Metropolitan Transportation Authority board member Mitch Pally’s suggestion last month that the agency should rethink how distance-based fares on the Long Island Rail Road are charged attracted a lot of strong reaction, generally applause from those on the Island’s East End and boos from those to the west.
But the reality is that neither Pally nor the LIRR can evaluate the consequence of changes because there are not enough detailed, recent and publicly available data to analyze and assess.
The LIRR relies on an “origin-destination” survey of commuters for much of its data, but its 2016 report, which covered 2012 to 2014, is too old. And while the report includes general information, it lacks the depth to show how changing distance-based fares to a flat fare would affect riders and ridership. And beyond what’s in the MTA budget, the LIRR doesn’t provide a detailed breakdown of how expenses differ depending on the branch, distance traveled, origin and destination, or any other factor. While we know that about 33 percent of LIRR revenue comes from fares, we don’t know how that varies by line, time of day or distance traveled.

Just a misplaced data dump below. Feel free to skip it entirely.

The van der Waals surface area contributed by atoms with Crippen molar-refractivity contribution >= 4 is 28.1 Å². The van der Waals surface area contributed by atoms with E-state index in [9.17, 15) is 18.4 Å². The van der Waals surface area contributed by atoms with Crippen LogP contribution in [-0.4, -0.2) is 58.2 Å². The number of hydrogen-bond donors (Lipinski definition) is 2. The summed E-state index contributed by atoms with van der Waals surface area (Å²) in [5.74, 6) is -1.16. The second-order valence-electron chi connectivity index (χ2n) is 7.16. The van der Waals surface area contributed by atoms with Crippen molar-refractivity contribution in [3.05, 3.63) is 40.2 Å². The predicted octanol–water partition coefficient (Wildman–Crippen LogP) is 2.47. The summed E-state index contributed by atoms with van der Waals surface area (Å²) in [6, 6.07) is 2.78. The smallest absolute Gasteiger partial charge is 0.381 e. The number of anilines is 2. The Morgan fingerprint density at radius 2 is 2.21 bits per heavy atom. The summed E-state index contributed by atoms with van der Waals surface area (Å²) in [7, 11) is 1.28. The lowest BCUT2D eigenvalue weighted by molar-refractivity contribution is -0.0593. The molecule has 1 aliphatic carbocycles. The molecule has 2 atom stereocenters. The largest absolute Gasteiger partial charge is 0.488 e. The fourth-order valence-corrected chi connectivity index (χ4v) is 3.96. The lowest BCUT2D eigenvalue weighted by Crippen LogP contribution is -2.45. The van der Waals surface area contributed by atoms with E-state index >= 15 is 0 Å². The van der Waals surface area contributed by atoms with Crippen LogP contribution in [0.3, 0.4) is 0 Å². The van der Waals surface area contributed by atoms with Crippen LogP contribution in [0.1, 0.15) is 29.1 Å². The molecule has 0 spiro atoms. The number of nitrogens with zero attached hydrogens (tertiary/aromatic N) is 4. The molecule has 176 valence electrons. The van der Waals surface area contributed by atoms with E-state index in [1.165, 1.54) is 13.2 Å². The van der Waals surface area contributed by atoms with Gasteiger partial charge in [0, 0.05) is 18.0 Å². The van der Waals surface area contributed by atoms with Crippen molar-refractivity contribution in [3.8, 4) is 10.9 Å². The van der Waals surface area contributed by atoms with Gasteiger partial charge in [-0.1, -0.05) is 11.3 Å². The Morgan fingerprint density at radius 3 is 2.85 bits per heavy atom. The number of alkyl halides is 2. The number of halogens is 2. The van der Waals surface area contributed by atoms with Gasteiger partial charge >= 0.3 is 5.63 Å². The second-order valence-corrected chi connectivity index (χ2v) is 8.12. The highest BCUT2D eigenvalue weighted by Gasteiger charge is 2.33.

There’s a lot we don’t know. But with online ticketing, plenty of opportunities for data collection and analytics, and ways to make it public, the LIRR should be able to step up its data game.
Regular, predictable fare increases are necessary. But the MTA, its board and its riders can’t even start to discuss possible changes to fare structures until we have a better sense of the numbers, and a complete understanding of the costs and benefits.— The editorial board